Kyrgyz Activists March Against Land Swap With Uzbekistan | Land Portal

Main Photo: Protesters in Bishkek demanded on Monday the release of political prisoners who opposed the land swap with Uzbekistan. (Photo: Metin Dzhumagulov)

About 300 people marched on Monday through Kyrgyzstan’s capital of Bishkek, demanding the release of activists who protested against a land swap with Uzbekistan in which Kyrgyzstan lost a man-made lake in return for land elsewhere along the undefined border, OCCRP member center Kloop reported.

The crowd chanted “Kempri-Abad is ours,” referring to the swapped water reservoir located on the border, and “Freedom for political prisoners.”

Kyrgyz police on Sunday searched the homes and detained at least 21 people who objected in one way or another, the swap, including those who protested against it on Saturday. They have not been released yet.

Some of the detainees are members of a Committee for the Protection of the Kempir-Abad Reservoir - an ad hoc body the protesters created that day.

“In the course of special investigative actions, evidence was obtained about the involvement of individuals preparing for mass riots, followed by an illegal seizure of power,” the Ministry of Internal Affairs said.

Deputy head of government, Edil Baisalov, said that the searches were conducted in order to prevent a coup.

Civil society as well as several members of parliament criticized, even mocked the claim.

MP Dastan Bekeshev noted that Kyrgyz authorities “forgot the lessons of history” and think that Kyrgyzstan has temporarily slipped into authoritarianism.

“Can you imagine that a few active citizens expressing a position on the transfer of the Kempir-Abad reservoir could be preparing to seize power?” Bekeshev asked in a Facebook post.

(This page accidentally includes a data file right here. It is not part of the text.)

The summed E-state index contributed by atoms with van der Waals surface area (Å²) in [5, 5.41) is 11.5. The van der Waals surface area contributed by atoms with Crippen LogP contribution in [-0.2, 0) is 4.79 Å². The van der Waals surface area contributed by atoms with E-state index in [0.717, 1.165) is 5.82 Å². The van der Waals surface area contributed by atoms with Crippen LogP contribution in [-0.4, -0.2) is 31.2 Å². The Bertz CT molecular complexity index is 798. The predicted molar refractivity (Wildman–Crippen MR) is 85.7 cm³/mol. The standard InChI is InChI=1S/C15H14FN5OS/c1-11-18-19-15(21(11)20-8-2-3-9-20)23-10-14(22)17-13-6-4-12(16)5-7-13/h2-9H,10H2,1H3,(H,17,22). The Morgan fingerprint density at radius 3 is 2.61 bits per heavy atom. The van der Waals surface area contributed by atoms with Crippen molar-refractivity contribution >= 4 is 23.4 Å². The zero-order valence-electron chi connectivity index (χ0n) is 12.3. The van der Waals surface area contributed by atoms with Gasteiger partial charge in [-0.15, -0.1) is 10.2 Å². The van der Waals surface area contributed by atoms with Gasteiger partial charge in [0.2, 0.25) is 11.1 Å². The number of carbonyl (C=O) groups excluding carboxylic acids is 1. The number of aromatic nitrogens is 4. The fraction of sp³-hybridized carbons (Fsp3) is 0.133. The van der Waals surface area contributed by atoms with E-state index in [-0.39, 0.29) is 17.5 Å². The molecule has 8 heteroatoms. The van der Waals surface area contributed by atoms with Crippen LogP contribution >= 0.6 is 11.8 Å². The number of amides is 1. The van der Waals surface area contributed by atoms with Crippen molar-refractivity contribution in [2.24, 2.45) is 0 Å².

“This is fantasy and nonsense that comes from above. A criminal case against citizens who oppose the fabricated, illegally concocted transfer of the Kempir-Abad reservoir. They could not convince with words, now they want to convince by force,” he said.

Former MP and current Kyrgyz ambassador in Germany Omurbek Tekebaev echoed Bekeshev’s statement, adding that threats and arrests will lead to no good and that the actions of the authorities are spoiling the reputation of the country in the world.

“Today, the people protect our national wealth. This is the constitutional right of each of us. Not only is it a right, but it is even our duty. I think intimidation and arrests are the wrong way. They won't lead to anything good. This is what our history over the last 30 years has taught us,” Tekebaev said on Facebook.

The Kempir-Abad reservoir has been the focus of public attention over the past few weeks. It is at a section of the border with Uzbekistan that had not been demarcated and government delegations from both countries signed a protocol on September 26 that would lead to a final definition of the border.

However, the content of the entire protocol was not made public but a part of it that foresees the transfer of the Kempir-Abad reservoir to Uzbekistan was met with criticism from local residents and some politicians.

Protests started on October 10 first in the Uzgen region where Kempir-Abad is located. Demonstrators demanded a clarification of the signed document and threatened with “tough measures” in case the reservoir is really handed over to Uzbekistan.

The same day, protests spread to Bishkek, where the head of the State Committee for National Security, Kamchybek Tashiev, who also heads the Kyrgyz delegation for the demarcation of the border, told the Parliament in a closed session that Kempir-Abad will be given to to Uzbekistan but that both countries will equally share its water.

In return, Kyrgyzstan will get about 20,000 hectares of other disputed border area, he said.

The controversy over the transfer forced President Sadyr Japarov and Kamchybek Tashiev to organize a public meeting in Bishkek, which journalists were allowed to attend, but without phones or any other recording devices.

Throughout the discussion, the President insisted that the exchange of 4,485 hectares of land of the Kempir-Abad reservoir for more than 19,000 hectares of land received from Uzbekistan in other areas is a chance that Kyrgyzstan should not miss.

“We have resolved 99% of the disputed plots in our favor. We are not giving anything away, on the contrary, we are acquiring,” Japarov said.

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